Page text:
Skitch used to be my go-to Mac app for annotating images. Now I just use OS X’s Preview to get basic editing done in a pinch. As a blogger, I frequently deal with screenshots and images for posts. Sometimes you need to draw an arrow or draw attention to a certain part of an image. There’s never really been a good tool to do so, until Napkin.
Created by the guys at Aged & Distilled, Napkin is a new app in the Mac App Store that aims to help you with “concise visual communication.” If you’re a creative type, then this app should be in your tool belt.
As everyone who has ever read J.R.R. Tolkein’s classic fantasy novel, The Hobbit, knows, Bilbo Baggins, Gandalf, Thorin Oakshield and a company of twelve other dwarves make their way from Bag’s End to the Lonely Mountan to battle Smaug on a journey by way of Rivendell, the Mirkwood and the Misty Mountains.
Here’s what the actual trip looked like. Thank goodness they didn’t trust iOS 6 Maps as their navigator, right?
The new Lighting To Thirty Pin Adapter is a tiny thing, just a little dongle that routes signals from your old iPhone dock or connector to the appropriate pins in the new Lightning adapter. It’s smaller than the size of a matchbook.
Despite this, however, reader Doug P. emailed us with an image of how much packaging the adapter comes in: not only is Apple’s retail packaging for the adapter six times bigger than the adapter itself, but the shipping box it comes in looks like could easily hold up to thirty adapters without their packaging.
In celebration of the Kennedy Space Center’s 50th birthday, Google Maps has teamed up with NASA to give curious children, enthusiasts, and space lovers alike, a virtual trip down the launch pad of space exploration. Compiled of 6,000 panoramic views of the facilities, the Street View of the Kennedy Space Center is the largest special collection of Street View imagery to date.
Wallpaper Wizard features over 100,000 high-resolution wallpapers for your Mac.
Struggling to find beautiful wallpapers for your new MacBook Pro’s high-resolution Retina display? With Wallpaper Wizard for Mac OS X, you can browse over 100,000 high-definition wallpapers with resolutions up to 2880 x 1800 all in one place, saving only the images ones you want to keep. And best of all, Wallpaper Wizard is today’s Two Dollar Tuesday pick, meaning it has 80% off its normal $9.99 price tag.
You can now see who’s online when beginning a new message in Facebook Messenger.
Facebook has updated its standalone Facebook Messenger app for the iPhone this morning to deliver a nice selection of new features, in addition to some bug fixes and performance improvements. Highlights include in-app notifications, the ability to delete individual messages, and support for larger images.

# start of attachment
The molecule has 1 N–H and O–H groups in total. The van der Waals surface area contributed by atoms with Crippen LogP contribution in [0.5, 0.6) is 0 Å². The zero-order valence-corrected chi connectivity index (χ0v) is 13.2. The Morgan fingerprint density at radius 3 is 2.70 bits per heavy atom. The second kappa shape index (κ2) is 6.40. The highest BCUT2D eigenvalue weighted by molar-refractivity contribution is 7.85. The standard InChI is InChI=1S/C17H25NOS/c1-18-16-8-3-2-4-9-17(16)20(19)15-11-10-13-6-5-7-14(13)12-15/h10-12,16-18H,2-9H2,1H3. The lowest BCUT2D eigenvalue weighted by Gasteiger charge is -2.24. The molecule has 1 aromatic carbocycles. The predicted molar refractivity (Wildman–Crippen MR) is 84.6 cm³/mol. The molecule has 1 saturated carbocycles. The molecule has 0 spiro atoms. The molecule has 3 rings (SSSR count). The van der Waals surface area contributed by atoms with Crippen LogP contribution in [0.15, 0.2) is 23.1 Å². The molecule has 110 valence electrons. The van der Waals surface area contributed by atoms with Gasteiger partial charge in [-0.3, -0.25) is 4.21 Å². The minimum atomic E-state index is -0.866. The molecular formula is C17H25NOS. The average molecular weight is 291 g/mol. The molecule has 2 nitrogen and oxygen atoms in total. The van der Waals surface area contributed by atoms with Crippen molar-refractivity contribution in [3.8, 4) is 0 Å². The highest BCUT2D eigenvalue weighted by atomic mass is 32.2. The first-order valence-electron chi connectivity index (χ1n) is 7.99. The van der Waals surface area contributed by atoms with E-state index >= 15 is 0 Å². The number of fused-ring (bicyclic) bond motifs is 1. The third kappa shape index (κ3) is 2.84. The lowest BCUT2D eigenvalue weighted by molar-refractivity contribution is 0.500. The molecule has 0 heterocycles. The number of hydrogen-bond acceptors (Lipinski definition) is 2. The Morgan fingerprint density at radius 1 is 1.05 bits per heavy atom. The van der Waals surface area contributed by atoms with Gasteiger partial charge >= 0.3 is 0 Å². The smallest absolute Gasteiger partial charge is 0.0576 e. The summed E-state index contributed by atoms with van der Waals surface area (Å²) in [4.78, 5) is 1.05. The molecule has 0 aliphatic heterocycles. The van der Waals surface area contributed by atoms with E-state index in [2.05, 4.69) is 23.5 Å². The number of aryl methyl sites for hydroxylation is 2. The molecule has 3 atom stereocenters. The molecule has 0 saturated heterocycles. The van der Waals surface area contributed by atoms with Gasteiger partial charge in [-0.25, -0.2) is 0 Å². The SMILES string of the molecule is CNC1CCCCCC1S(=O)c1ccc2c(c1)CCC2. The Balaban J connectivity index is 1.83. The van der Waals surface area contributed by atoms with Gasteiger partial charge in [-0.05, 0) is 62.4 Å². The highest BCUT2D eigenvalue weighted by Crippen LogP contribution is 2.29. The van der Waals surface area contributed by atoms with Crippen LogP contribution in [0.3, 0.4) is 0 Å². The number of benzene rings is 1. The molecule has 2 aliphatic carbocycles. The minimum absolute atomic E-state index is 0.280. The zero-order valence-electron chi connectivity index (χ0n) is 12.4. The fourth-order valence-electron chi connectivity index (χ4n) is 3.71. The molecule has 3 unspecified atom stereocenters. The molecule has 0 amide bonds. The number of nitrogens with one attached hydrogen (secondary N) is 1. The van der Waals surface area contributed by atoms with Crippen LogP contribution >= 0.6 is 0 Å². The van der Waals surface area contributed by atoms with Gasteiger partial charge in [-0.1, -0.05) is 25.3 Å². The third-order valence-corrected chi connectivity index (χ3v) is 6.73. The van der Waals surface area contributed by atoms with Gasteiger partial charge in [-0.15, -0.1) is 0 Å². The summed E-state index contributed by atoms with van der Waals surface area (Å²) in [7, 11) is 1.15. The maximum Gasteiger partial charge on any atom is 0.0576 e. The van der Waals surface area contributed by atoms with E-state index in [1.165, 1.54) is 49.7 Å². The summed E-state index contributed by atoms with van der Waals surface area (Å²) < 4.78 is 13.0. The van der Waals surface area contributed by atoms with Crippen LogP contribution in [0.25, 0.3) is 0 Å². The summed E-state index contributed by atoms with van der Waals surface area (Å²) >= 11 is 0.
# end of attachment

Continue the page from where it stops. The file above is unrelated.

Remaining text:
The downside to buying a new Mac with a 2880 x 1800 display is that it’s not easy to find content that matches such a high resolution. All of your old Charlize Theron wallpapers you found on Google Images are going to look blurry and pixelated and just awful.
Fortunately for you, we’ve put together a gallery of high-resolution NASA images that look terrific on the new MacBook Pro’s Retina display.
One manufacturer is convinced your next iPhone will look like this.
I’ve lost count of how many “iPhone 5’ images we’ve seen in the last few weeks, but until Apple unveils the device itself, it’s hard to be sure any of them are genuine. But one manufacturer is taking a huge gamble on them. He’s so convinced by these images that he’s already producing and selling cases for the sixth-generation iPhone. And if he’s wrong, he’ll replace every single one for free.
Let’s face it, rotating a bunch of images can be a time or a money sink. You either have to open each image one at a time, rotate them manually, and then seave them, one at a time, or you need to purchase an image editing program like Photoshop or Fireworks. And don’t get me started on figuring out how to do this in Gimp, a free, open source image editing program.
Turns out, though, you’ve already got all you need right on your Mac. Batches of image can be rotated all at once with Preview.
The only thing missing from this iPhone docking recreation of 2001's Dawn of Man segment is some Strauss.
At the beginning of 2001: A Space Odyssey, Stanley Kubrick’s cosmic exploration on the evolution of mind in the universe, a bunch of man-apes in Africa discover a mysterious, jet black monolith. Upon touching it, almost worshipfully, they make an evolutionary leap in intelligence and begin to use the bones of animals as clubs to wage war upon competing tribes of apes.
2001’s monolith is iconic, and it’s common to joke about the similarity in shape between Kubrick’s big, ominous slab of intelligence-evolving basalt and Steve Jobs’s iPhone, but man, whoever built this 2001 docking station for his iPhone out of LEGO bricks — complete with tiny LEGO bones and monkeys, with the iPhone standing as the monolith above a worshipful tribe of man apes — just ran with it.